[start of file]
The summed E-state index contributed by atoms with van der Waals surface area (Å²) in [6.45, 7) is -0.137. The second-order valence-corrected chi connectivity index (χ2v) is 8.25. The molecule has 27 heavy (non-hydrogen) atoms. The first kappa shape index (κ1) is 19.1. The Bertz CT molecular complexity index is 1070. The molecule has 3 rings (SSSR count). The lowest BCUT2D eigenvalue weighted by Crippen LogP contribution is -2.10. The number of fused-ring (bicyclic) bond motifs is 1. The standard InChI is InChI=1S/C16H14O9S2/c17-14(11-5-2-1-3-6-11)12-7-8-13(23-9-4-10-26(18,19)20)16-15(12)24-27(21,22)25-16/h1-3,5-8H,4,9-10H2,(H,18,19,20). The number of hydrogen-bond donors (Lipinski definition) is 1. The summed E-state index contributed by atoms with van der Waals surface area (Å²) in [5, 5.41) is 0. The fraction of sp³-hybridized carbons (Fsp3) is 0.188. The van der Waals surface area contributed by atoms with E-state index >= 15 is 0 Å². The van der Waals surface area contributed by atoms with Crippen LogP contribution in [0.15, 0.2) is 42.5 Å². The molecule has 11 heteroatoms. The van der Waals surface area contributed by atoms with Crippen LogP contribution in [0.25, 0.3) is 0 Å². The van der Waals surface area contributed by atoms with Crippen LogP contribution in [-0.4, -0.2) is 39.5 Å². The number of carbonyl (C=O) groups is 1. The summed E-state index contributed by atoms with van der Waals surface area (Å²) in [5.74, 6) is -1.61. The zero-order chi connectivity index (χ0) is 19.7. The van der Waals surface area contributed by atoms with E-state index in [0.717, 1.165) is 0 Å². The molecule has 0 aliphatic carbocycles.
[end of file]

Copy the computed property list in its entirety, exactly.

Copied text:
The summed E-state index contributed by atoms with van der Waals surface area (Å²) in [6.45, 7) is -0.137. The second-order valence-corrected chi connectivity index (χ2v) is 8.25. The molecule has 27 heavy (non-hydrogen) atoms. The first kappa shape index (κ1) is 19.1. The Bertz CT molecular complexity index is 1070. The molecule has 3 rings (SSSR count). The lowest BCUT2D eigenvalue weighted by Crippen LogP contribution is -2.10. The number of fused-ring (bicyclic) bond motifs is 1. The standard InChI is InChI=1S/C16H14O9S2/c17-14(11-5-2-1-3-6-11)12-7-8-13(23-9-4-10-26(18,19)20)16-15(12)24-27(21,22)25-16/h1-3,5-8H,4,9-10H2,(H,18,19,20). The number of hydrogen-bond donors (Lipinski definition) is 1. The summed E-state index contributed by atoms with van der Waals surface area (Å²) in [5, 5.41) is 0. The fraction of sp³-hybridized carbons (Fsp3) is 0.188. The van der Waals surface area contributed by atoms with E-state index >= 15 is 0 Å². The van der Waals surface area contributed by atoms with Crippen LogP contribution in [0.15, 0.2) is 42.5 Å². The molecule has 11 heteroatoms. The van der Waals surface area contributed by atoms with Crippen LogP contribution in [0.25, 0.3) is 0 Å². The van der Waals surface area contributed by atoms with Crippen LogP contribution in [-0.4, -0.2) is 39.5 Å². The number of carbonyl (C=O) groups is 1. The summed E-state index contributed by atoms with van der Waals surface area (Å²) in [5.74, 6) is -1.61. The zero-order chi connectivity index (χ0) is 19.7. The van der Waals surface area contributed by atoms with E-state index in [0.717, 1.165) is 0 Å². The molecule has 0 aliphatic carbocycles.